Gays and lesbians, especially in the last 20 years, have actively sought to end what they perceive as prejudice and discrimination against them based on their sexual orientation. They have worked at all levels of society to change laws, fight job discrimination and harassment, eliminate homophobia and gay bashing (that is, violence directed toward homosexuals), lobby for funding to fight the AIDS virus, and educate the public about homosexuality and homosexuals. Although many gays and lesbians believe they have come a long way toward achieving their goals, others believe they still have much work to do before achieving true “gay liberation.”
The gay rights movement, as it is popularly known today, came into full swing with the 1969 Stonewall riot. The New York police had a long history of targeting patrons of gay bars for harassment and arrests. In June 1969, they raided the Stonewall Inn, a gay bar in New York's Greenwich Village. When the patrons of the bar resisted, a riot followed that lasted into the next day. The incident prompted the formation of numerous gay rights groups and the organization of marches, demonstrations, and yearly commemorative parades and activities, including the Gay Pride March.
Many people incorrectly assume that the gay rights movement began with the Stonewall riot, when in fact more than 40 gay and lesbian organizations were already in place at that time. Two of the more visible groups in the 1950s and 1960s were the Mattachine Society and the Daughters of Bilitis. After the Stonewall riot, gays and lesbians organized into such political groups and service agencies as Act Up, the Gay Liberation Front, Gay Activists Alliance, Gay and Lesbian Advocates and Defenders, Lesbian Rights Project, National Gay and Lesbian Task Force, National Gay Rights Advocates, and Queer Nation, to name only a few.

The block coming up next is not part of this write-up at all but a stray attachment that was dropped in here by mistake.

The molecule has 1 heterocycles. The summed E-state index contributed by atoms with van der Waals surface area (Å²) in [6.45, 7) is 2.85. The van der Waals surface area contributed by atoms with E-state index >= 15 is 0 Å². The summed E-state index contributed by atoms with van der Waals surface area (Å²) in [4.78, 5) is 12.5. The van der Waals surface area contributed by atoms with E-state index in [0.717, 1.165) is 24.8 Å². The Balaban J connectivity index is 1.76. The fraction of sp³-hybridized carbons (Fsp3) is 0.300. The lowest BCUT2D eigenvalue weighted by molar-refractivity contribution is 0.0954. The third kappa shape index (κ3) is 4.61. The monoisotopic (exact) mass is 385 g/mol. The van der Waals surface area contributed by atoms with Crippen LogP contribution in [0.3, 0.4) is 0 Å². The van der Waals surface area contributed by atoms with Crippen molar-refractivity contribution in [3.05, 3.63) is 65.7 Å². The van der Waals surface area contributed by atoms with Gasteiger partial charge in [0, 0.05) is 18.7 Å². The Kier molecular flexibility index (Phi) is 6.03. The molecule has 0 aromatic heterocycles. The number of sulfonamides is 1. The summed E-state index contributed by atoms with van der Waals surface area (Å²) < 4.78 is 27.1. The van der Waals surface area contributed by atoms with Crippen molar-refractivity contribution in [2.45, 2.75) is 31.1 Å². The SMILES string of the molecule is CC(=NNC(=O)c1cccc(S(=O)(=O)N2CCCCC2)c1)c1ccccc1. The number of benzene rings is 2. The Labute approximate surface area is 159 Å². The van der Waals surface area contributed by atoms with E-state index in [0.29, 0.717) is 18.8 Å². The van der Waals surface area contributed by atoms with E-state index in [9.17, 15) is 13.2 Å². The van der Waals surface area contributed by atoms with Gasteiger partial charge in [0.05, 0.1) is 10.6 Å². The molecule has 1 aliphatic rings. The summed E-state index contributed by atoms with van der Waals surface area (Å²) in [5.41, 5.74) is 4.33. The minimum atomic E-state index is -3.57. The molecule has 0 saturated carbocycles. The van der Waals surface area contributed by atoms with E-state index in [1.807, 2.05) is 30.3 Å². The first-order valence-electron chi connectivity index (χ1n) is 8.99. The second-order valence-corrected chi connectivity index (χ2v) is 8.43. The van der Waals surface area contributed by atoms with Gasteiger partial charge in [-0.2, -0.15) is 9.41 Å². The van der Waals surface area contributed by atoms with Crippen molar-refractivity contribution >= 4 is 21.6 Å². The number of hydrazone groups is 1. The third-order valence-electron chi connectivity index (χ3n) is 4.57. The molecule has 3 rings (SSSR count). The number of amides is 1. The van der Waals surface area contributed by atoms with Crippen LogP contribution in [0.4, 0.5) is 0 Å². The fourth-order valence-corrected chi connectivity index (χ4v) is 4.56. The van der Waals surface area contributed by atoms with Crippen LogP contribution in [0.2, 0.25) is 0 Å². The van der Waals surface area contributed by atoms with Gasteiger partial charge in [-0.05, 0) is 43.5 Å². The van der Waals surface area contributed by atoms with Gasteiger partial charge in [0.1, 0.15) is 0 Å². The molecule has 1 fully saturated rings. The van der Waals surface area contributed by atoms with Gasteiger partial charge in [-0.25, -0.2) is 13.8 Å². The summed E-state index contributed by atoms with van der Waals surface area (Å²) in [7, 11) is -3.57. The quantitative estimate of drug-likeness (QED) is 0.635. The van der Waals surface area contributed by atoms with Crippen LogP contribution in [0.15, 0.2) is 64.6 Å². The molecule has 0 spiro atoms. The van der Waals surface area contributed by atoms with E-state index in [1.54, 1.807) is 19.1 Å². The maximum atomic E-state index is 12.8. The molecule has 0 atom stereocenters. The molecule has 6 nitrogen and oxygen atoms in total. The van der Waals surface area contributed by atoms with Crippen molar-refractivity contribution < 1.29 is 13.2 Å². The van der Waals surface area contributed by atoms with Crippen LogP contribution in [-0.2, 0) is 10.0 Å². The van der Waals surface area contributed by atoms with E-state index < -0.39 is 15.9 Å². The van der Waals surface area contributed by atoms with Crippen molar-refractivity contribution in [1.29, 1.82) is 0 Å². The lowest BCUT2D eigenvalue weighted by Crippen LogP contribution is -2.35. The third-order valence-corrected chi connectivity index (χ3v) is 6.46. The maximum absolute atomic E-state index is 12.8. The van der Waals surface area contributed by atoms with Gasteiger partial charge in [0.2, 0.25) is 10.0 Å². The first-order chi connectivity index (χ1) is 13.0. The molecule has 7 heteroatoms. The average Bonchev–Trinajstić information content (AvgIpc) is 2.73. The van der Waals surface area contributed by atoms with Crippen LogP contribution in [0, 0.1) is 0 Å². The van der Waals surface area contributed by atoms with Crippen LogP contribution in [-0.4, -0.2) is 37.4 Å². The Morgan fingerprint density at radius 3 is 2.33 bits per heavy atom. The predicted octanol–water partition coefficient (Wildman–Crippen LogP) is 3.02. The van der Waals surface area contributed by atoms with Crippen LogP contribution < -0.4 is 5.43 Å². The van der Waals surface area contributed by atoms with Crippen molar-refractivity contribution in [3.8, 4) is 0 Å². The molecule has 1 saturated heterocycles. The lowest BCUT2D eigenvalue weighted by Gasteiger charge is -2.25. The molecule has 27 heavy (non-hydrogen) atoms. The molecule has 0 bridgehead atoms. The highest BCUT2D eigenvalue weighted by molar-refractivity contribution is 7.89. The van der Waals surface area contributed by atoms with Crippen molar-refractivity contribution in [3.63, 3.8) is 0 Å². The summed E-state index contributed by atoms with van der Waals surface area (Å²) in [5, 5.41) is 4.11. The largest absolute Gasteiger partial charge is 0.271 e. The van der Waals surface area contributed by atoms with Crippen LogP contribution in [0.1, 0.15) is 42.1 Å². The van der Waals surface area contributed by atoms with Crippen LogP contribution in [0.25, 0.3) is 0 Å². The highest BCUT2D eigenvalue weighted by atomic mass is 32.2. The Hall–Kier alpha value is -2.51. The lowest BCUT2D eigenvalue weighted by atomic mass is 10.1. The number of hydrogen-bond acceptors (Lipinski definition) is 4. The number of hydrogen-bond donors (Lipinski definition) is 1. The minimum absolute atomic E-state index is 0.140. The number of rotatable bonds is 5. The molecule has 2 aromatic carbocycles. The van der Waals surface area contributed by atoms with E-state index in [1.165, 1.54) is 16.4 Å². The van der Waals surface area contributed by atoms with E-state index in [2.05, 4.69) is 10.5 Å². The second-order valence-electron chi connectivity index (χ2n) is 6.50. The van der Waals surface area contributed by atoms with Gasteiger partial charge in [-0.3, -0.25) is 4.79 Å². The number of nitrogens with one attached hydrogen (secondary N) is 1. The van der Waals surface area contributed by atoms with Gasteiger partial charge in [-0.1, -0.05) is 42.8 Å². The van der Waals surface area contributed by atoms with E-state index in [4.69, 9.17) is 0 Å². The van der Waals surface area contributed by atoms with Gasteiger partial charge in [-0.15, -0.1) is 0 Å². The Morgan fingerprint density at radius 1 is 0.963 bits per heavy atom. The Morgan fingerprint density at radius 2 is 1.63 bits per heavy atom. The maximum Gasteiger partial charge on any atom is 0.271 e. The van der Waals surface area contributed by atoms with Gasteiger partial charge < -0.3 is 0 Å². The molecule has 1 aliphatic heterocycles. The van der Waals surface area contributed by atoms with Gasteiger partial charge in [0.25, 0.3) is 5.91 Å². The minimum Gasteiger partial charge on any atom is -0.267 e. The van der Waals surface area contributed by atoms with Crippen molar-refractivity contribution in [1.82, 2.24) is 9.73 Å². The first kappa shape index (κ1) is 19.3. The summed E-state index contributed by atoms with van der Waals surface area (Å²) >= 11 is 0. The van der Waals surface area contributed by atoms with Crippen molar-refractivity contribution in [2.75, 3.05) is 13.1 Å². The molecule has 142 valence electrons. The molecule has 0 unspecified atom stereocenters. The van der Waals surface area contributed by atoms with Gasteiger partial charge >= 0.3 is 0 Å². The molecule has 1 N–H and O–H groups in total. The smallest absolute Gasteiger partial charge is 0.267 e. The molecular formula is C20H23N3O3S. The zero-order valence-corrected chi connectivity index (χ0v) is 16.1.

Finally, on the topic of gay and lesbian political activism, Warren Blumenfeld and Diane Raymond in their 1993 book Looking at Gay and Lesbian Life (published by Beacon Press) noted that being politically active is risky, and people with few or compromised rights frequently cannot afford to take risks. Nevertheless, to define activism more broadly, any open affirmation of homosexuality in a predominantly heterosexual society is a political act. And the variety of openly lesbian and gay organizations, political groups, and service agencies in existence demonstrates the movement's success, as well as the development of a sense of identity and community, a “consciousness of kind,” that has grown out of this movement, dramatically improving the quality of life.